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One father's desperate fight to save his son's sight

With his teenage son losing his vision, and no money to pay for the operation that could keep him from going totally blind, James Belahovick took a chance with a "letter of desperation" to a doctor he saw on TV -- and got a surprising response.
/ Source: TODAY contributor

James Belahovick couldn’t stand watching his son go blind. But, with his family in bankruptcy after he and his wife lost their jobs, they couldn’t afford the expensive treatment that might halt Sean's degenerative eye disease.

So, Belahovick took a long shot and wrote a letter to a doctor he’d seen on TV. “Dear Dr. Wachler,” Belahovick began, “I guess I’m hoping for a miracle for my son. I’m hoping somehow you can help.”

“It was a letter of desperation,” he told TODAY’s Ann Curry. “I didn’t know what else to do. I didn’t even know what would happen after I wrote the letter – if anyone would answer it.”

To Belahovick’s surprise, Wachler himself answered the letter. Even more amazing, the California ophthalmologist promised not only to help Sean Belahovick, but to do it free of charge.

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Sean started his life like most kids, active and healthy - until he hit his teens. That’s when he realized something was seriously wrong with his eyes. After a visit to the eye doctor, he came to his dad with distressing news.

James Belahovick started to choke up as he recalled the day.

“He said, 'I did some tests and, dad -- I’m blind in one eye,'” James Belahovick told TODAY’s Dr. Nancy Snyderman, his voice shaking. “I got some cold chills. My son was going blind. And he said the other eye is starting to go too.”

Sean was diagnosed with a condition called keratoconus, which usually shows up in adolescence. As the disease progresses, the cornea, the clear, dome-shaped outer layer of the eye, begins to thin. With time, the cornea bulges outward and its shape changes from a dome to a cone.

By the time James Belahovick began his letter, Sean was completely blind in his left eye and the sight in his right was fading fast.

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A few months shy of high school graduation, Sean dropped out because he could barely see objects just a few inches in front of him. There wasn’t enough time to learn Braille so he could complete his courses before the end of the school year.

“I was terrified that I couldn’t do my normal activities and do what I wanted to do for getting a job or driving,” Sean told Snyderman. “I miss playing games, riding bikes.”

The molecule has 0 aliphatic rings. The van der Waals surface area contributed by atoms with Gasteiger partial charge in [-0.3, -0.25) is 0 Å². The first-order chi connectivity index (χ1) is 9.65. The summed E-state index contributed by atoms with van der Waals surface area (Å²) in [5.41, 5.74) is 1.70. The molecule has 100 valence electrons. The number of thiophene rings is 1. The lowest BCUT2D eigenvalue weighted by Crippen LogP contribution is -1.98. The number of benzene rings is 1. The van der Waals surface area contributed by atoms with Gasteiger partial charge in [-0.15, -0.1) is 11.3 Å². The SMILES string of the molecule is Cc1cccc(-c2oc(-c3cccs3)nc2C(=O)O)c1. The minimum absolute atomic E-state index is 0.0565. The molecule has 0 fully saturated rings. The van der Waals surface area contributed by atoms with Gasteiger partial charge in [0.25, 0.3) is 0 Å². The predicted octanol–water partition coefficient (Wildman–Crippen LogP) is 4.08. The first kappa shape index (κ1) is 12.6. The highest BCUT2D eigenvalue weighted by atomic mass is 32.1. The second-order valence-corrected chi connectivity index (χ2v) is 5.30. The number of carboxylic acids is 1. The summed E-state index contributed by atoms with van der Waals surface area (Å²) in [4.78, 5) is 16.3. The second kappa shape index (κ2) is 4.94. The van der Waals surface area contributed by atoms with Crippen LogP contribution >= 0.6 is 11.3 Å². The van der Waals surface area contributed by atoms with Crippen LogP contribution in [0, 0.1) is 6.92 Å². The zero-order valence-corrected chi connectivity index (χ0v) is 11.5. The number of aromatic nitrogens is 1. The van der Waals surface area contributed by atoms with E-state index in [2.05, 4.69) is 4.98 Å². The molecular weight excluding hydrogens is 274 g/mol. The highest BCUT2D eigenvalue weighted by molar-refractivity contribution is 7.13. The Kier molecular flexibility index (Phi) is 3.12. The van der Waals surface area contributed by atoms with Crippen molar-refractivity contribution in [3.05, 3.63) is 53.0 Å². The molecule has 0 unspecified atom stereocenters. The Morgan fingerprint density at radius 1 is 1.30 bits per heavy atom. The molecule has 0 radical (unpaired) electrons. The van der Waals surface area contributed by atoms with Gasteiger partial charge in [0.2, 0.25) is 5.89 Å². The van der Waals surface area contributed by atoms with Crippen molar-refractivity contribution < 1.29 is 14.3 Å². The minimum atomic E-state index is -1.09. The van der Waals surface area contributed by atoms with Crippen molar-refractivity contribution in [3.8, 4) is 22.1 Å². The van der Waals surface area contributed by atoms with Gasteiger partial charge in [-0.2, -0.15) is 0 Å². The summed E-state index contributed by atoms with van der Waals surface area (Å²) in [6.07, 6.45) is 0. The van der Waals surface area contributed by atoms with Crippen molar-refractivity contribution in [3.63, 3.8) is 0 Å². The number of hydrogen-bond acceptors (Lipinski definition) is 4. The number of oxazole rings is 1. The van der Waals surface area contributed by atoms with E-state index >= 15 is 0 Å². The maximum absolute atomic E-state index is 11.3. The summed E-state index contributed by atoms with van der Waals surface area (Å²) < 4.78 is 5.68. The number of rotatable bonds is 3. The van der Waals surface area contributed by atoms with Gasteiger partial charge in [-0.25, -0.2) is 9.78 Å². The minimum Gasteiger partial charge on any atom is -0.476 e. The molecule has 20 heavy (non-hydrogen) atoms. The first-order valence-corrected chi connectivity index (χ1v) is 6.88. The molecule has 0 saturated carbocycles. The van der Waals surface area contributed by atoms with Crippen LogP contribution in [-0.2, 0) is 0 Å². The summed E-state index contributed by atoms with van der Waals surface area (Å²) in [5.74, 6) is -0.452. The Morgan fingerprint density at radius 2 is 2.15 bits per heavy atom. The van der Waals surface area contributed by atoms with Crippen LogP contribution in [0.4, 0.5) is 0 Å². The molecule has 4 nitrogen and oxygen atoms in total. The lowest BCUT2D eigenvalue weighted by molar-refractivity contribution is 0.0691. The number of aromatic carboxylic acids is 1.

There are treatments for keratoconus. Hard contacts can help some people preserve vision. But for others, until recently the only way to prevent blindness has been a transplanted cornea. That was an option that the Belahovicks just couldn’t afford.

Enter Dr. Brian Boxer Wachler.

Wachler, a specialist in keratoconus, developed a new treatment that can restore sight without a transplant. During the half-hour procedure, drops containing key vitamins are applied to the eyes and then activated with a special light. The combination transforms the cornea and strengthens it.

Wachler’s first patient was Olympic bob sled driver Steve Holcomb, who’d been forced to retire because of failing eyesight. The results from Wachler’s treatment were so good that Holcomb returned to driving bobsleds and eventually won a gold medal in 2010.

James Belahovick saw a TV program about how Wachler had helped Holcomb regain his vision. The problem was that the procedure costs about $20,000. The only thing Belahovick could think of was to write to Wachler and plead for help.

An appointment was scheduled for Sean to have what is now known as the Holcomb C3-R. The teen was awake for the entire painless procedure. Wachler fitted Sean with special contact lenses that would improve the teen’s vision further. Walking down the street afterwards, he was amazed at how clear the vistas had become. “I can see the sky, the towers, everything,” Sean said. “Wow.”

Soon, Sean was on his way back to school, hopes and dreams all back on track. He told TODAY his message for his ophthalmologist: “Thank you for giving me my life back.”

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Linda Carroll is a health and science writer living in New Jersey. Her work has appeared in The New York Times, Newsday, Health magazine and SmartMoney. She is co-author of the forthcoming book, "The Concussion Crisis: Anatomy of a Silent Epidemic."